Veterans give helping hand to fellow vets struggling to adjust to civilian life

Veterans help other vets struggling outside the community of military life.

Over 200,000 military service members transition into civilian life every year. Although the Department of Veterans Affairs works to prepare service members for post-military careers through counseling and other resources, many veterans struggle outside the community of military life -- that's where fellow veterans Dre Popow and Frank Rivera have stepped in to help.

Frank Rivera, a U.S. Air Force veteran, felt an overwhelming lack of support when pursuing his bachelor's degree after his service. Frustrated by his own experience, he decided to become a resource for other veterans seeking a college degree.

After providing support to vets in community college, Rivera was selected to launch the Military and Veterans Affairs department at the New York Institute of Technology in January 2019. His program currently assists 115 former service members.

Popow noticed that veterans in his community were being prescribed medication to deal with trauma. "I ... lost more Marines when they return from their combat tours of duty to suicide than the war itself," said Popow, a combat veteran and former Marine.

After experiencing negative effects from medical treatment firsthand, Popow decided the only way vets would receive the specialized care they need is if they provide it themselves. He launched Veterans Rebuilding Life in 2011. With it, comabt veterans help rehabilitate fellow veterans through holistic mental health care, job placement and skill development.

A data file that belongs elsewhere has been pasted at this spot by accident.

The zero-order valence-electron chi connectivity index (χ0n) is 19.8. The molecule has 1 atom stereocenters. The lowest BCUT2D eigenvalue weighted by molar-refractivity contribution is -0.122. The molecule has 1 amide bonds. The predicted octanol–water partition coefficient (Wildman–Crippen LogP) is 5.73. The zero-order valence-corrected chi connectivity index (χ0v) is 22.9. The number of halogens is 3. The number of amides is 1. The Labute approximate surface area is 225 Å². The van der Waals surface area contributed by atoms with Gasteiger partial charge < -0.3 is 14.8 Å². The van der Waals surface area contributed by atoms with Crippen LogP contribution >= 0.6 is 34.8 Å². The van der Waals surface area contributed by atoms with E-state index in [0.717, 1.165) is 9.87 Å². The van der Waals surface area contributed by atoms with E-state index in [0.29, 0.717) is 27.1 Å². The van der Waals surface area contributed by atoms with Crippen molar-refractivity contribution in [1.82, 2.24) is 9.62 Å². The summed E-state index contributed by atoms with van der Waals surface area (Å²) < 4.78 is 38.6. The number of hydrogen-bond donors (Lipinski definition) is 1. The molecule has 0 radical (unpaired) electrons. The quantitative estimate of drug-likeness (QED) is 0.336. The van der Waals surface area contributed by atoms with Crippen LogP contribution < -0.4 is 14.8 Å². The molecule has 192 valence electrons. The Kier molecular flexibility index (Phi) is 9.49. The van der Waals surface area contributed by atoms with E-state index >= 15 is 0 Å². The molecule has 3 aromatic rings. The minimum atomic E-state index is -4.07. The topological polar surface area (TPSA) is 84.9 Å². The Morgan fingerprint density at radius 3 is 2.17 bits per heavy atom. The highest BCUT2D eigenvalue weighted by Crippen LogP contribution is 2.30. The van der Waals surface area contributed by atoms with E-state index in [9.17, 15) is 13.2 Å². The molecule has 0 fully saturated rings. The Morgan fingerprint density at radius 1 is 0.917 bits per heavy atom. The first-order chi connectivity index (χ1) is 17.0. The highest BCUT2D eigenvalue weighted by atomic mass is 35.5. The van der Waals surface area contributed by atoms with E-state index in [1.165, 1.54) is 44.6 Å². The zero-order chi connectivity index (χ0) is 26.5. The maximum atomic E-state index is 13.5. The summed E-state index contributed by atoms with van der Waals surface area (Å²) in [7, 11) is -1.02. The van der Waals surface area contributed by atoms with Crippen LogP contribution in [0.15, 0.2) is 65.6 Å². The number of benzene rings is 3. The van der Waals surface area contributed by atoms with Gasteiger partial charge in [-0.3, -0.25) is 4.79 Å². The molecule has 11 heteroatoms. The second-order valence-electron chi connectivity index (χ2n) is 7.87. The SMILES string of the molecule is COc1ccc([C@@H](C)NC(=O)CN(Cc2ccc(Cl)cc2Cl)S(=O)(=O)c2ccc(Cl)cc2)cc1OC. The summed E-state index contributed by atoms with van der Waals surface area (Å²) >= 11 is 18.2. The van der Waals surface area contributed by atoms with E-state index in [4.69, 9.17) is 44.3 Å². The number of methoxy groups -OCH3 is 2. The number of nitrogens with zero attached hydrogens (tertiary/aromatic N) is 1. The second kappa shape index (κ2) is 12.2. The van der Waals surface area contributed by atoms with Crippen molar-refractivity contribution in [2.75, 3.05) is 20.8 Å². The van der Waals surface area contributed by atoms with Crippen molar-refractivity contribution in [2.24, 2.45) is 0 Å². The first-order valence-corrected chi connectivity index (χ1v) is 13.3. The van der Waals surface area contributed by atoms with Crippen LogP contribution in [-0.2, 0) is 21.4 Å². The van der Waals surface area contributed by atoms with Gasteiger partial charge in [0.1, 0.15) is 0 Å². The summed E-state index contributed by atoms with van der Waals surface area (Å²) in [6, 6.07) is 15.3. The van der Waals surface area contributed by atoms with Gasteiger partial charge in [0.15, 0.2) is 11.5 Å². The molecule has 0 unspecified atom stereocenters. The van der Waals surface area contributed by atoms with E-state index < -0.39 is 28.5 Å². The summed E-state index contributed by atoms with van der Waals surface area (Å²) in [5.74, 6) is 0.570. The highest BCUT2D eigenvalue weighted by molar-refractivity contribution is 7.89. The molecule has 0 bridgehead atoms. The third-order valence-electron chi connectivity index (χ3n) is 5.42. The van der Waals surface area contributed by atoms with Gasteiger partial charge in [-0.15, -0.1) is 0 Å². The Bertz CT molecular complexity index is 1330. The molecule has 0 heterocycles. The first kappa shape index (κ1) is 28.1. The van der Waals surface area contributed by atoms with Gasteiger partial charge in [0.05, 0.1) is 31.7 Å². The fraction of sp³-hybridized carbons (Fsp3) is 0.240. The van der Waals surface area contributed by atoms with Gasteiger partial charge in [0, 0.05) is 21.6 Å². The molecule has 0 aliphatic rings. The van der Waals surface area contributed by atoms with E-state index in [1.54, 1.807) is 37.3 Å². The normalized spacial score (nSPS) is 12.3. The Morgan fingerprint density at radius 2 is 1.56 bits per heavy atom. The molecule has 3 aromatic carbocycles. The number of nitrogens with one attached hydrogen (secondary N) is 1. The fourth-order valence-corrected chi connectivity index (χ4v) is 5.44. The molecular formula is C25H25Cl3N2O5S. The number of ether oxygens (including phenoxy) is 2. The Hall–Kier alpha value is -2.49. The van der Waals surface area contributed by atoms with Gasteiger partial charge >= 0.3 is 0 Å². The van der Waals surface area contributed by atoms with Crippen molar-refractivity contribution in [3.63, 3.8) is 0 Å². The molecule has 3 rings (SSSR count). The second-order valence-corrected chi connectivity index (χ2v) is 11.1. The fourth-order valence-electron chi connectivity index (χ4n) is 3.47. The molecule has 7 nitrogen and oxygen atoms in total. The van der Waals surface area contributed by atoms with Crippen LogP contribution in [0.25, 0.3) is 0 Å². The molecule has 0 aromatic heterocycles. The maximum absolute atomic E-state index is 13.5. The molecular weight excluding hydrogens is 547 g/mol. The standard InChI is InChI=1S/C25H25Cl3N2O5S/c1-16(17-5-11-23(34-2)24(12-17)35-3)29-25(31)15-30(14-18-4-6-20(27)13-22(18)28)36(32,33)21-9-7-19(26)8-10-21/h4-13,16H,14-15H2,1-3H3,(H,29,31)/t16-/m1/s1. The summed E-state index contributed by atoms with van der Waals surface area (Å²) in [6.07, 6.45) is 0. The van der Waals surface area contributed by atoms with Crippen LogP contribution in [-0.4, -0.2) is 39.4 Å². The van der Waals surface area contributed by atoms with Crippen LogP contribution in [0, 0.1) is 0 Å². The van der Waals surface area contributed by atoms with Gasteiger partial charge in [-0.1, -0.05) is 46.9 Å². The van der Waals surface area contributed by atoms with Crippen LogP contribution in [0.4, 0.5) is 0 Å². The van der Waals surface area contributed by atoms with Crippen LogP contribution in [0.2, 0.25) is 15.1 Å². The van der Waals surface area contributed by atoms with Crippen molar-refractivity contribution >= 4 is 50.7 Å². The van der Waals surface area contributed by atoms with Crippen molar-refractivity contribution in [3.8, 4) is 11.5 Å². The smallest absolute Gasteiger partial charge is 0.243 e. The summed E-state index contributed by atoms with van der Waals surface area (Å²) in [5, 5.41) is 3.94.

The organization's Program 360 initiative immerses participants in a humanitarian project serving children in countries soldiers fought in, helping those veterans overcome "combat guilt."

Both men stress that lack of access to resources plays a major role in the successful transition of former service members into civilian life.

According to Rivera, many veterans in the nation's colleges lack a community of people who understand what they've been through. "When you have a completely different life experience at 25 it's difficult to relate ... and feel like you're supposed to be there," he said.

"How can I ease that transition and what kind of support can I give [veterans] to really help them achieve their individualized success?," are questions that those who want to help vets should ask, Rivera advised.

Outside of institutions, family and friends play a huge role in the success of a vets’ transition. Popow suggests mediation services can provide safe spaces for children and spouses to come together because "it affects the entire family when one vet goes to war," he said.